– Anyhow in an event with an eerie parallel with 2010 when Mohammed Bouazizi immolated himself before the town hall in another interior town Sidi Bouzid, triggering not just a Tunisian, but a region-wide uprising that has come to be known as the Arab Spring, whose socio-economic roots were long and deep in the making.
– in Kasserine, another young man, Ridha Yahyaoui, a 28-year-old man, climbed an electric pole and electrocuted himself by touching the hot lines after having been denied a job for the local government. It was yet another example of the suicide of a Tunisian youth with no future. Yahyaoui’s death triggered an angry protest mostly by the town’s unemployed youth – where youth unemployment is above 30%.

– According to one source…(Reuters), “thousands of young men took to the streets of Kasserine in protest to the unemployment situation.” Their slogans, themes – were, as in 2010 – almost exactly the same calling for jobs, democracy, dignity

An interior town, Kasserine has seen very little to no progress since Ben Ali was deposed. As one unemployed Kasserine resident, Saber Gharbi put it:

“There is a big similarity between 2011 and now. The same people are in the street for the same reason.”

– the Kasserine protest triggered others throughout the country, but especially in the interior.

Interesting comments on the situation from the World Bank:

“Tunisia has become a more, not less, unequal society in the past decade. Its richer coast is at odds with its poorer interior; its largest coastal cities, Tunis, Sfax and Souse – account for a whopping 85% of its GDP and most of its industries and services.”

What is left unsaid in this statement – true as it is – is the degree to which World Bank and IMF policies have facilitated and encouraged such a polarization.

Historically in Tunisia – rebellions tend begin exactly in this oppressed and economically ignored hinterland…

Until 2010 – as there were many uprisings, protests prior – Ben Ali was able to keep the interior rebellions from overflowing into the coastal areas and thought he could do the same in 2010 but he was wrong, the contradictions were too great

The current president Beji Caid Essebsi has the same concern.

He has greeted these demonstrations with a heavy hand and threats against the demonstrators. 40 demonstrators and 50 Tunisian police have been injured, the last time I could find statistics (two days ago) some 450 youth had been arrested.

The response of the government has been predictable and unfortunately, not very useful

– it calls for calm and suggests that social and economic changes will be slow in coming

– it has blamed the protests on outside elements- both Islamic militants and leftists (what is known in Tunisia as the Popular Front)…deflecting the idea that it is the same structural crisis brought down Ben Ali which is fueling discontent today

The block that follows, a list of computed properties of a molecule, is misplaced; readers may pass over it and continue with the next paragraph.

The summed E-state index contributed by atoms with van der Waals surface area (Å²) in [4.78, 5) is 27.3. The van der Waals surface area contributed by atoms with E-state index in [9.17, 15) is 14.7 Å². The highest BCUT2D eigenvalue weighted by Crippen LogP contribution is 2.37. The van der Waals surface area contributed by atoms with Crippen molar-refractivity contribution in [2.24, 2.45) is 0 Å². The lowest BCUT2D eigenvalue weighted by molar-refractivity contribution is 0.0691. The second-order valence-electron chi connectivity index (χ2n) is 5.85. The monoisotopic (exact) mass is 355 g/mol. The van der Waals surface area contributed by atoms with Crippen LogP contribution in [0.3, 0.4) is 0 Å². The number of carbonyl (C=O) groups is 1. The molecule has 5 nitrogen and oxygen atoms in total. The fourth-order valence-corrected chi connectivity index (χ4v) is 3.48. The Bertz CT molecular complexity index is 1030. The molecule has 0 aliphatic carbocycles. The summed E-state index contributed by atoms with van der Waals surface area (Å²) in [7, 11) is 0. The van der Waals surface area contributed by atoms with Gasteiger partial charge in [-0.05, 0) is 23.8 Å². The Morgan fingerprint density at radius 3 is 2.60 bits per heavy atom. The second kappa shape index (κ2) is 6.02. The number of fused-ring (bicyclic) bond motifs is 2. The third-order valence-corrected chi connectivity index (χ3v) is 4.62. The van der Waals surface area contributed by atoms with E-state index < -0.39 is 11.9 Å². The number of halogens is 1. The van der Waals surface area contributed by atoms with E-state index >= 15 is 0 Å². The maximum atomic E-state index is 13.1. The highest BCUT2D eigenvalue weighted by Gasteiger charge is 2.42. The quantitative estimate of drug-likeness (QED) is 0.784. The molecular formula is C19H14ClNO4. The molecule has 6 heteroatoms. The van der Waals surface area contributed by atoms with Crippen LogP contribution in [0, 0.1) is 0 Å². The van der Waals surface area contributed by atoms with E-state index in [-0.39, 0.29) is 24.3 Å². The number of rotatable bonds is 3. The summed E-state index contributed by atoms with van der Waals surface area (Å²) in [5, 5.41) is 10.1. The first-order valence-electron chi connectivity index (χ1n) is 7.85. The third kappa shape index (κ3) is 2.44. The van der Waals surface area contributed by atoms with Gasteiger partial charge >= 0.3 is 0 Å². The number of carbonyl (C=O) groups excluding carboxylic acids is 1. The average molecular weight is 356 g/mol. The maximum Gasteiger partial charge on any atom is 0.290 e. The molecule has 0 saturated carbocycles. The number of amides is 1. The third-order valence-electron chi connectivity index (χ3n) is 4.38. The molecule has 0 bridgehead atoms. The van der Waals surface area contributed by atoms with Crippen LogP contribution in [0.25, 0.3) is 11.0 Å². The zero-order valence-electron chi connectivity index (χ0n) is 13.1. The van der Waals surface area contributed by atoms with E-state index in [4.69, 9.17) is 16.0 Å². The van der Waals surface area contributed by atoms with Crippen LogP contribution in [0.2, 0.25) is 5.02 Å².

the fact of the matter is that the economic and social situation has not improved over the past five years. Unemployment, including youth unemployment has intensified – it was nationally at 12% in 2010, today it is a 15%

there has been no infrastructural development in the interior regions..none…and actually there has been five years of all kinds of protests in these regions near the country’s western border with Algeria.

We shouldn’t be surprised that it is in the same region – the western region near the Algerian border that an ISIS like militant insurgency continues, getting support from locals in what is the poorest region of the country.

And I would add, that despite the fact that the country has not disintegrated a la Syria or Libya that since late 2010, the country has been involved in an unending very serious political crisis as well as deepening economic crisis – this for a number of reasons

All this suggests that the attempt to put Tunisia on some kind of a pedestal – that is the “success story of the Arab Spring” is both an exaggeration and frankly unhelpful.

– it is a country in trouble, in deep crisis and sadly without much of a vision as to how to get out of the mess it is in

– this is not due to a paucity of intellectual talent, it exists, nor is to due to a lack of vision or really exciting ideas as to how to lead the country out of the mess it is in – it exists as well and in plenitude.

And it is this – that all the political, intellectual, economic and social talent has yet to find an outlet in the country’s policies …

It is a political system – even since Ben Ali – run instead by silly religious types whose sole goal was to maximize as much power as possible – the Muslim Brotherhood, Ennadha or hacks from the Bourguiba days such as the current president, Essebsi…

Those who made the revolution of 2010 have been sidelined…they did get change…all the change necessary to maintain the status quo but that is about it.

I want to put this in some kind of historic perspective…

After returning from Tunisia in late 2011 after a month’s stay…I was both excited to see the atmosphere of openness but already worried about the country’s future. At that time I had an interesting discussion with one of my brothers’ in law, a retired superintendent of schools on Long Island, about my concerns, which he was, frankly, one of the few to understand..

I spoke of
– how little institutional change I saw in the country,
– how there was no – that I could see – new economic ideas that seemed to be seriously discussed
– how the socio-economic discussion which had provided the fuel to overthrow Ben Ali had been hijacked by what seemed to me to be a very tangential and divisive discussion over religion, encouraged by the new ruling party, Ennahdha..

He commented at the time…”so let me get this straight – your concern is that if the socio-economic crisis is not addressed, there will be future unrest and flare ups?” he asked

I said – exactly.

My only surprise is how quickly the next flair up happened. Last time it took from 1984 (bread riots) until 2010 – some 26 years – for major protests to erupt, this time only five…